Short-term punts for the adventurous investor: Crude oil
In the next instalment of the monthly series, Platinum Financial Services’ Harpreet Sajjan highlights an ETF that he believes is set for a spike in performance.
Crude oil prices rebounded sharply this week as tensions in the Middle East, especially between Syria and Turkey, began to reach boiling point.
Oil prices in general fell significantly over summer when problems in the Middle East seemed to have calmed and concerns about global economic growth and demand weighed on US and European stock markets, which ultimately filtered through to world energy prices taking a hit.
The chart below shows the performance of the ETFs Leveraged Crude Oil since 1 January this year:
Performance of ETF year-to-date
Source: FE Analytics
Prices are trading significantly lower now than they were a year ago and are close to their year-low in June.
I believe this provides a good buying opportunity for the adventurous investor who is able to stomach the current volatility in the crude oil market.
New York's main contract, light sweet crude for November, hiked upward this week and in London Brent North Sea Crude for delivery in November jumped $2.68 to settle at $114.50 a barrel on Monday alone.
It is clear then that short-term futures have priced in a rise in oil prices in both major trading centres.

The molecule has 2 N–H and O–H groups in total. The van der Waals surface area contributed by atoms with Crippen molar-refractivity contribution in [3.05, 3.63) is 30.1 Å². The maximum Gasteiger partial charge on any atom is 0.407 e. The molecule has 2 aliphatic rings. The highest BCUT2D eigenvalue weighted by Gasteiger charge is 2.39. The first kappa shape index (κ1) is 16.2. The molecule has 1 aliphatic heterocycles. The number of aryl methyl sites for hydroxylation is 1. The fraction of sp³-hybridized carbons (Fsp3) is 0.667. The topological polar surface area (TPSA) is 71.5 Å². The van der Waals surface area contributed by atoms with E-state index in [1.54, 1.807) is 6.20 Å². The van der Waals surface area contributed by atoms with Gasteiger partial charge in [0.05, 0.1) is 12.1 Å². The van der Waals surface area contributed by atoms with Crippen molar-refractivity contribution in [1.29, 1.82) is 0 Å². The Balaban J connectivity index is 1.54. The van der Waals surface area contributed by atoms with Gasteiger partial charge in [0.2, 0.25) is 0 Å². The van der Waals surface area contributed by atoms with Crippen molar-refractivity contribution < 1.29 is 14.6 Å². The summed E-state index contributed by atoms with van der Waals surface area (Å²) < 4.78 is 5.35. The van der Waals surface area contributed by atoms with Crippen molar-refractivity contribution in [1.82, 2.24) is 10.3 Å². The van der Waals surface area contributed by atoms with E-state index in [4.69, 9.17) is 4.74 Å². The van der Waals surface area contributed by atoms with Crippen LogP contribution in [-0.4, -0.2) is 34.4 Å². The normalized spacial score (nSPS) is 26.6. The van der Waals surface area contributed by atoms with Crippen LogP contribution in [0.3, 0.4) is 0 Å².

Many believe that this is a geopolitical risk story and that the prime factors driving current prices are escalating tensions between Turkey and Syria – with potential for war emerging between the nations and threatening supply as a result.
NATO head Anders Fogh Rasmussen this week warned that the conflict in Syria could escalate.
He said alliance member Turkey had shown commendable restraint in response to the shelling of its border area, where five of its citizens were killed; this was despite the fact it sparked a series of retaliatory strikes.
There are certainly concerns over the demand for oil however, particularly in the longer-term.
Saudi oil minister Ali al-Naimi warned that rising oil prices would affect economic growth across the globe, mainly in developing economies. This had little impact on prices, which in turn raised concerns of falling oil demand.
Further to this, the International Monetary Fund (IMF) and World Bank slashed their 2012 growth forecasts, again a negative for oil demand.
The IMF cut its prediction for Chinese economic growth this year to 7.8 per cent, while the World Bank said it expected the world's second-largest economy and biggest energy consumer to grow at 7.7 per cent, which was slower than previously expected.
However in the coming month, and if talks of war ensue in the Middle East, the price of oil will surge. ETFs Leveraged Crude Oil is well poised as a short-term hold for the speculative investor seeking to take quick profit from the current crude oil price discrepancy.
Harpreet Sajjan is head of portfolio management at Platinum Financial Services. The views expressed here are his own.
In the last article in the series, Sajjan recommended ETFS Leveraged Lean Hogs. Since 17 September when the article was published, it has risen by 14.03 per cent in sterling terms.